It has been a tumultuous two years for the coaching staff of the Montana State University cross country ski team. The past two springs have seen complete shifts in staffing — long-time head coach Grethe-Lise Hagensen’s contract was not renewed in 2014 and her replacement, Kristina Trygstad-Saari, resigned from her position at the team’s helm earlier this year. The Bozeman, Mont. university recently announced that former Middlebury College racer and Alaska Winter Stars coach Matthew Perry Johnson will be the newest head coach for the Bobcats starting in August.
In Trygstad-Saari’s first year as a coach the MSU Ski Team finished seventh at the 2015 NCAA Championships in Lake Placid, and the nordic team garnered two All-Ammerican honors. Despite the success, Trygstad-Saari decided to leave the position to explore paths unrelated to skiing. The 30-year-old has been in the ski community as a racer and coach since a her days as a junior with the Bridger Ski Foundation, and explained that she needed a change. “I’ve spent a lot of years moving around in the ski world, both racing and coaching, and I haven’t always been 100 percent sure that it’s where I should be,” Trygstad-Saari wrote in an email, adding that the decision to leave was incredibly difficult.
Trygstad-Saari said her experience with the MSU team was highly positive, and that a highlight of the season was in Lake Placid where skiers Cambria McDermott and Forrest Mahlen notched fourth and fifth place finishes, respectively. The lone year as head coach didn’t come without challenges, however, as Trygstad-Saari worked to balance athlete’s training and travel, in addition to the coaching transition.
“The year was challenging, and I had a lot to balance and learn,” she wrote. “Some of our athletes got pretty tired later in the season, and I think I could have done some things differently with training and travel planning. However, I was generally satisfied and think the team responded well to the changes.”
With her departure from the team, the single-season coach is ready for what the future holds. Trygstad-Saari is currently in Vermont finishing up her master’s degree at the Middlebury College Breadloaf School of English. “Hopefully I can explore some options that will put [the degree] to use!,” she wrote. “As of now, the future is wide open, and I look forward to some new adventures.”
A large pool of candidates applied to replace Trygstad-Saari, but in the end it was Johnson who got the job. The new head coach grew up skiing with Alaska Winter Stars in Anchorage and raced for Middlebury College in the years following. After graduating he began assistant coaching at Burke Mountain Academy. He left three years later to become the program/director and head coach of the Utah Nordic Alliance, and in 2014 he returned to his roots and coached with Alaska Winter Stars.
MSU Athletic Director Peter Fields said in a press release that he was pleased with Johnson’s hire. “Matt possesses a strong background in program and student-athlete development,” Fields said. “He has also worked on both coasts as well as the Rocky Mountain region, and is well respected. Matt sees the big picture and is very motivated to continue the level of excellence the Bobcat ski program has established.”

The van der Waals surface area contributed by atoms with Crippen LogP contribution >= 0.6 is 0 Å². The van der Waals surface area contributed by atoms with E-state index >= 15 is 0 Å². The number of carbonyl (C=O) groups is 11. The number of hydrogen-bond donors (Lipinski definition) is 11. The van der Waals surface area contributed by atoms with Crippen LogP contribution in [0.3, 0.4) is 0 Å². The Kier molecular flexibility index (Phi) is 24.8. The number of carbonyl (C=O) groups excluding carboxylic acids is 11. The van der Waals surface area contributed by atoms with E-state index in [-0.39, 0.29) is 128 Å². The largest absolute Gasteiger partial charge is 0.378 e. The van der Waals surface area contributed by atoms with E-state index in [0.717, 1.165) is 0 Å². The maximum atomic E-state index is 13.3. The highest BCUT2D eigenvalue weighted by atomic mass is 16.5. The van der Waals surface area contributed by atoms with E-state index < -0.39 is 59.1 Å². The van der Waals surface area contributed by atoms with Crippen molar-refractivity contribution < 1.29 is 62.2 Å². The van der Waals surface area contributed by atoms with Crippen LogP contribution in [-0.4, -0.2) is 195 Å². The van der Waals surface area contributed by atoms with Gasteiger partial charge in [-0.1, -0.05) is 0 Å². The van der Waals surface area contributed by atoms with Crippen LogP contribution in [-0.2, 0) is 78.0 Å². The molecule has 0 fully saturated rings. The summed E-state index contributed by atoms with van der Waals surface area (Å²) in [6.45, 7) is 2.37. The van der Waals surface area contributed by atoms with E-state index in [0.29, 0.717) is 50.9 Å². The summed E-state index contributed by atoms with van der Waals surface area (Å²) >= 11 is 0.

Johnson applied for the open position at MSU because of the potential he saw in the program. While it was difficult for the Alaska native to leave his current athletes, he said the high-level juniors he has coached over the years inspired him to make the progression to collegiate coaching.
“Bozeman is such a great environment for ski training year round and the potential I see in the MSU Nordic Program is massive, so in that sense applying for this position specifically was an obvious choice,” Johnson wrote in an email. “The more difficult aspect of the decision was deciding whether to move on from coaching juniors, which I’ve made the focus of my career so far… The way those kids motivate me to work as hard as I can for them definitely pushed me towards pursuing the position with MSU to work with an entire team at that level.”
In the coming year, Johnson hopes inspire the team and its individuals to greater success. As for the future, however, he has big hopes for his team including an NCAA title. “I would like to help establish this team as a place where athletes who are serious about their skiing as well as academics know they will have every opportunity to improve and grow,” Johnson wrote. “I think this team can win NCAA titles and produce athletes who are ready for World Cup competition after graduation.”
To get there, Johnson will have to overcome the challenges associated with being a new coach on a well-established team, especially given the fact he will be the third head coach in two years for many of the older athletes. “Any time there is coaching turnover there are challenges to overcome,” he wrote. “It’s a situation I’ve dealt with from an athlete’s and coach’s perspective so I know that as long as everyone feels comfortable communicating openly, there’s nothing we can’t overcome with relative ease.”
Although Trygstad-Saari is leaving, she is excited to see what Johnson will do with her former team. “He’s had a wide-range of coaching experience and has the passion and motivation to help drive the program,” she wrote. “He also has the skills to excel in the position beyond the ski trails; he will be a tremendous asset to the Bozeman nordic community. I think the team is in a great place, but I’m confident that Matt will bring even more to MSU and continue this trajectory.”
Johnson will start at MSU in August and said that he has yet to come to a final decision regarding an assistant coach.
Lander Karath is FasterSkier's Associate Editor from Bozeman, Montana and a Bridger Ski Foundation alumnus. Between his studies at Middlebury College in Vermont, he is an outdoor enthusiast and a political junkie.